She walks in beauty, like the night / Of cloudless climes and — No. She’s better than that.
She walks like God took a Barbie doll, boosted it up to human size and down to human proportions, checked its articulation and saw that it was good, breathed His most precious life into it, then turned the job over to some minor angels to dress. The upper-half angel did a good job, adding nothing to spoil her harmony. The unmemorable sweaters or coats always match the weather. No make-up distracts from the infectious warmth of her permanent smile. …
“The Affair Of The Arsenical Abbot?” asked Shylock Homes. “I give in.”
“The murder committed by Reverend Green,” I reminded him. “It took place in his parishioner’s own conservatory. He used an obscure poison known only to the highest adepts of a little-known Eastern martial art, who fortuitously include yourself. I used arsenical for the sake of simplicity, and for the alliteration. My readers like alliteration.” I located the matching invoice and replaced the index-card in the file box. “It’s very good of you to help me put my affairs in order.” I took out the next card. “Oh, not…
Many years ago, when I had a job selling such things, I was struck by a manufacturer’s claim about their latest toaster. Struck? Perhaps I should say intrigued. Or seduced. The toaster’s unique selling point was that it included a humidity sensor. No more burned toast! No more putting the bread back in to get properly brown! To hear the makers tell it, this was a game-changer, a new paradigm, the best thing since, er, sliced bread.
[I was reminded of this last week, when toasting slices from an unfamiliar branded loaf produced a shrinking effect akin to magic. I…
“Who was that?” asked Jenna as he replaced the handset with noisy emphasis. She did not look up from her own mobile screen. Aliens landing on the lawn outside might — might — distract her eyes, but her grandfather becoming irritated with a landline had no chance.
“Just a crank,” he said, wondering how much force it would take to prize the device from her hand.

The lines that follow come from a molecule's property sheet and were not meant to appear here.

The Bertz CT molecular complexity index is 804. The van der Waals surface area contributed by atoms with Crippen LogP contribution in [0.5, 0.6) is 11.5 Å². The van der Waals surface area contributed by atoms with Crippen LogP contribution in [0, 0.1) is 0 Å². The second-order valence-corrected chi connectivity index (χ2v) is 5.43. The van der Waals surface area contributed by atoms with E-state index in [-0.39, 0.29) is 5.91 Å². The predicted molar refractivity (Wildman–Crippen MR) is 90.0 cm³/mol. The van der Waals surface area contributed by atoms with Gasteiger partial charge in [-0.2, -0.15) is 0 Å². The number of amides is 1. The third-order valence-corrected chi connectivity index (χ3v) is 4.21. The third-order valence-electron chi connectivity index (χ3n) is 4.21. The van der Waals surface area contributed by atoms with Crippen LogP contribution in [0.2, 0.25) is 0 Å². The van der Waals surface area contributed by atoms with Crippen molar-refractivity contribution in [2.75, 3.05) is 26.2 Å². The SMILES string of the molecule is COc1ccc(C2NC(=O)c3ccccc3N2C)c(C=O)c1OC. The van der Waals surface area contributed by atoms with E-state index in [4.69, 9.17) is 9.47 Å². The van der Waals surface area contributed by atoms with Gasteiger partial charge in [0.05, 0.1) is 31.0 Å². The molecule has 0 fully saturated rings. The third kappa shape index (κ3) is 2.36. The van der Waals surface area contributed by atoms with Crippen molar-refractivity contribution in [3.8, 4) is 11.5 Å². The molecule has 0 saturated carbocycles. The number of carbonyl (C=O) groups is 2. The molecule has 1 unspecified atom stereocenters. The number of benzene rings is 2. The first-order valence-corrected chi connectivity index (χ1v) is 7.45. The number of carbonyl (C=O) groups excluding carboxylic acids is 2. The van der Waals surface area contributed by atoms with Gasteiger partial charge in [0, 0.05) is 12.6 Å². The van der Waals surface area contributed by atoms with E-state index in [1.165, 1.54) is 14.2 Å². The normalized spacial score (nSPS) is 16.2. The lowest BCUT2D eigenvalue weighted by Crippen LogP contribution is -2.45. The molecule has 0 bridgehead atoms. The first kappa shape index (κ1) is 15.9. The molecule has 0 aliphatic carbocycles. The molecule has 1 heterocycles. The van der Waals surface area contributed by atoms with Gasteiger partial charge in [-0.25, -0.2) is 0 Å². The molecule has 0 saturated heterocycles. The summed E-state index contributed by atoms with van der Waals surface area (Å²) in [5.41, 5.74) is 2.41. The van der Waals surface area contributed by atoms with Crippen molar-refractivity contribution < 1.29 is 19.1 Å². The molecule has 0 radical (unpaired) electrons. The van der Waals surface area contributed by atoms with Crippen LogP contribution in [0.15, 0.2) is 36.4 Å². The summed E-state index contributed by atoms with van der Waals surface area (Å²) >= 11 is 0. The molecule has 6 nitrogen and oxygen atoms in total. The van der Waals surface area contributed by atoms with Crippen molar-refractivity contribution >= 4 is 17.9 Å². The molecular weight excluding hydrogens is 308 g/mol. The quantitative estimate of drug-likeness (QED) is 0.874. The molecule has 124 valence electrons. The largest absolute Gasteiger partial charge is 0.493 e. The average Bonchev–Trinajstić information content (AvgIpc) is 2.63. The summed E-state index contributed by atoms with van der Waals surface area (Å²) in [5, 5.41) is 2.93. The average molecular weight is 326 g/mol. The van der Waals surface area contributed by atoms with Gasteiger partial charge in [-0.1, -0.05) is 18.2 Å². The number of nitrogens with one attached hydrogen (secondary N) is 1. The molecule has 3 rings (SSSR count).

“A prank? What kind of a prank?”
“Crank,” he said again, “C-R-A-N-K, Cuh-rank.”
“I’m sure you said prank,” she insisted.
“I said crank,” he repeated. “Someone who calls to waste your time.” If you…
My maternal step-grandmother on my father’s side was a Frenchwoman of good stock, whose family had fallen on hard times during the Great Depression. After her father’s suicide and the possibly-related disappearance of her mother (the case was never solved), the estate in Apignon that should have been her inheritance was sold to cover his debts. To fund an approximation of her former lifestyle, and being blessed with the looks and talent that would allow her to do so, the dispossessed Maîtresse hied herself to Paris and became an exotic dancer at an establishment in the Place Pigalle.
“Gentleman strangled with own tie in failed robbery,” I read from a freshly-ironed copy of The Times. “The things some people will do!” I read a little further. “Fellow called Henry Bobnail. An engineer, it says.”
Shylock Homes snatched the paper from me and took in the story at a glance. “I’ll warrant, Watsup,” he said, “that not one word of that headline is correct.” He flung down the paper and began to dress for the outdoors. “Come along, let us repair to Kensington before LeStrange makes a bigger fool of himself.”
We arrived shortly at the late Henry’s mansion-cum-factory…
Scene: A small airfield in southern England.
Moi: There it is.
Compagnon de la Nuit: I’m not going up in that thing. And don’t call me that again.
Moi: Come on, you’ll enjoy it.
Belle du Jour: I bloody won’t. And don’t call me that either. We’re not even in France this time.
Concierge: Bonjour — Ah, Mr James, welcome back! Nice to see you! And you also, madame!
Moi: Plume de ma tante, monsieur.
Belle du Jour: Don’t start all that again, we — Hey! I am not what you just called me! How dare you!
Moi: You’re thinking of Belle de Jour, the film? That’s actually bad French.
Belle du Jour: You’d know all about that.
Moi: You’re Belle du Jour. Beauty of the Day, since you didn’t like Compagnon de la Nuit.
BdJ: Is that supposed to make me feel better? Because it’s not working. …
The horsemen came in the spring. They came from the north-east.
They killed my father. They killed my brothers. They killed everyone’s fathers and brothers and sons, even the babies. Then they took their pleasure on us. From this, some of the youngest and oldest were spared. Not all.
I was spared because I happened to be in the hut of the ox. They came to every hut searching for what they wanted, but at the entrance to the hut of the ox they turned away. The ox’s magic kept them out, for which I was thankful. …
“Another seven years, eh?” He was in a supercilious mood, she thought. Like he was ever in any other mood. “It doesn’t feel that long.”
You know perfectly well it’s been seven years, she wanted to say, knowing it would do no good to lose her temper with him. You built in a biological trigger to drag me up here when it expired. Instead she made an unthreatening observation. “Time is bound to seem shorter when you’ve had so much more of it.” She could remember — just — her own childhood, when a day was a day, not gone…